City wants funds to hire law firm for subpoenaed rail workers
Mayor Kirk Caldwell’s administration is seeking $300,000 to hire lawyers to represent the Honolulu rail authority and its current and former employees in connection with the federal investigation of the city’s $9.2 billion rail project.
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Mayor Kirk Caldwell’s administration is seeking $300,000 to hire lawyers to represent the Honolulu rail authority and its current and former employees in connection with
the federal investigation of the city’s $9.2 billion rail project.
The city corporation counsel is asking for
City Council permission
to hire the San Francisco law firm Rosen Bien
Galvan &Grunfeld LLP to
represent “a handful” of employees of the Honolulu Authority for Rapid Transportation who were served with federal grand jury subpoenas last month in connection with the project.
According to a resolution that will be heard by the Council’s Executive Matters and Legal Affairs Committee Tuesday, city lawyers do not have the expertise in federal criminal proceedings that is necessary to handle the case. Rosen Bien Galvan
&Grunfeld has expertise in white-collar criminal defense and government enforcement, according to the firm’s website.
HART Executive Director Andrew Robbins last week declined to identify the current or former
employees who received subpoenas, citing privacy concerns. He said the subpoenas were served directly to the employees, and he does not know what information is being sought.
“Our understanding (is) the employees have been subpoenaed for interviews,” Robbins said. “We have no reason to believe they are targets themselves, so in the course of doing their job as a city employee … they’re entitled to representation by the city in this case.”
When asked if former HART Executive Director Dan Grabauskas was among those who received a subpoena, Robbins replied that he has “no direct knowledge of that.”
A spokesman for Caldwell on Tuesday refused to comment on reports that Grabauskas has been served with a subpoena, and also refused to say whether the city has made arrangements to provide Grabauskas
with legal representation.
Grabauskas was the chief executive officer
of the Honolulu rail authority from 2012 until he resigned in 2016, which spanned a time when the cost of the city rail project ballooned. The city had pledged in 2012 to build the 20-mile rail line for about $5.2 billion.
If Grabauskas did or does receive a subpoena, the city will be required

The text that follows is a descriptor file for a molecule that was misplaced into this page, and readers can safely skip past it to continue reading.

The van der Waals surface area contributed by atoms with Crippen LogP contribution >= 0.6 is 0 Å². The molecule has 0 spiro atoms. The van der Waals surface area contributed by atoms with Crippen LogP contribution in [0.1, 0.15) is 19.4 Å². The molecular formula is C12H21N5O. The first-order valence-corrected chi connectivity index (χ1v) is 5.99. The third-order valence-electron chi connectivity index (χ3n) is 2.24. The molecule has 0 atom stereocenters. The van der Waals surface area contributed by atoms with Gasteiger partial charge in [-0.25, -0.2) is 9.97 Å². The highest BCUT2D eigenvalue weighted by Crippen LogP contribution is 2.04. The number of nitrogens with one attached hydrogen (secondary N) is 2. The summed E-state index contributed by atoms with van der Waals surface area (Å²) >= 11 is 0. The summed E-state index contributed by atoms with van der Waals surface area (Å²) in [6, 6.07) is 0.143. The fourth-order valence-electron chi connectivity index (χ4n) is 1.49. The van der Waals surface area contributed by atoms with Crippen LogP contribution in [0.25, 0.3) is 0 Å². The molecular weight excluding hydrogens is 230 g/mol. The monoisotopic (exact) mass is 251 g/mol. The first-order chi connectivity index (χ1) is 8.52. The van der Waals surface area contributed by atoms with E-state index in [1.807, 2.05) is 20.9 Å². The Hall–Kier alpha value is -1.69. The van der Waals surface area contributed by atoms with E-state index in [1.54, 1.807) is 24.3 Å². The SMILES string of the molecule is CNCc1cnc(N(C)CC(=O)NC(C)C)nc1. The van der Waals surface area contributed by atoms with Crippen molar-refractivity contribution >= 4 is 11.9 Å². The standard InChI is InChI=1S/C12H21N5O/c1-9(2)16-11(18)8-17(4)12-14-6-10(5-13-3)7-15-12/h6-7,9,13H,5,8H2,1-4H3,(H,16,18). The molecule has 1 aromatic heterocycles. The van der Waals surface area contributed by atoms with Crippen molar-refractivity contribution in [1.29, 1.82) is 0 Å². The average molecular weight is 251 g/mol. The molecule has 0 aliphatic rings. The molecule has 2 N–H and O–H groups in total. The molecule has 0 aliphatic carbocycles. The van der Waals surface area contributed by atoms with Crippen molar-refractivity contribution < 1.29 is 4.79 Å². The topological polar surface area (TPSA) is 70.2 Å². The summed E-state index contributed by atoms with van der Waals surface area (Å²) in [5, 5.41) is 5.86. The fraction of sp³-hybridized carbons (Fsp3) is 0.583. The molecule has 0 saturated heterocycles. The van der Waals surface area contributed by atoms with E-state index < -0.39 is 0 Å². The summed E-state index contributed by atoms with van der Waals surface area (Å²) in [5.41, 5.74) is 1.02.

to provide legal representation for him under his 2016 severance agreement with HART. Under that agreement, if Grabauskas is ever the subject of
“a complaint, charge
or lawsuit because of
any alleged acts or omissions that occurred during the course and scope of your employment with HART, HART shall cooperate in
your defense including providing you reasonable access to legal representation …”
HART must also cover “costs and expenses”
including transportation, lodging and lost compensation resulting from
any time away from
work, according to the severance agreement. Grabauskas, who now
has a New York-based transportation consulting business, was unavailable for comment.
HART in February
was served with three
federal grand jury subpoenas seeking tens of thousands of records, but it is still unclear what the focus of the federal inquiry might be.
The City Council executive matters committee will consider Resolution 19-198 to provide the funding for lawyers at
1 p.m. Tuesday, and the full Council will consider the same resolution immediately following that meeting.
Council Chairman Ikaika Anderson said Tuesday he is willing to consider the resolution, but said the corporation counsel has warned
there may be legal problems with using money raised through general
obligation bonds to pay those legal expenses. But Anderson said he isn’t certain those legal costs should be paid from the city’s general treasury,
“I cannot tell you today that I’m comfortable with that. I’m willing to consider it,” he said. “I’m
not convinced we should do that at this point. I’m just not convinced we should use city money to pay for defense attorneys.”
“I need more information on exactly what’s involved,” he said.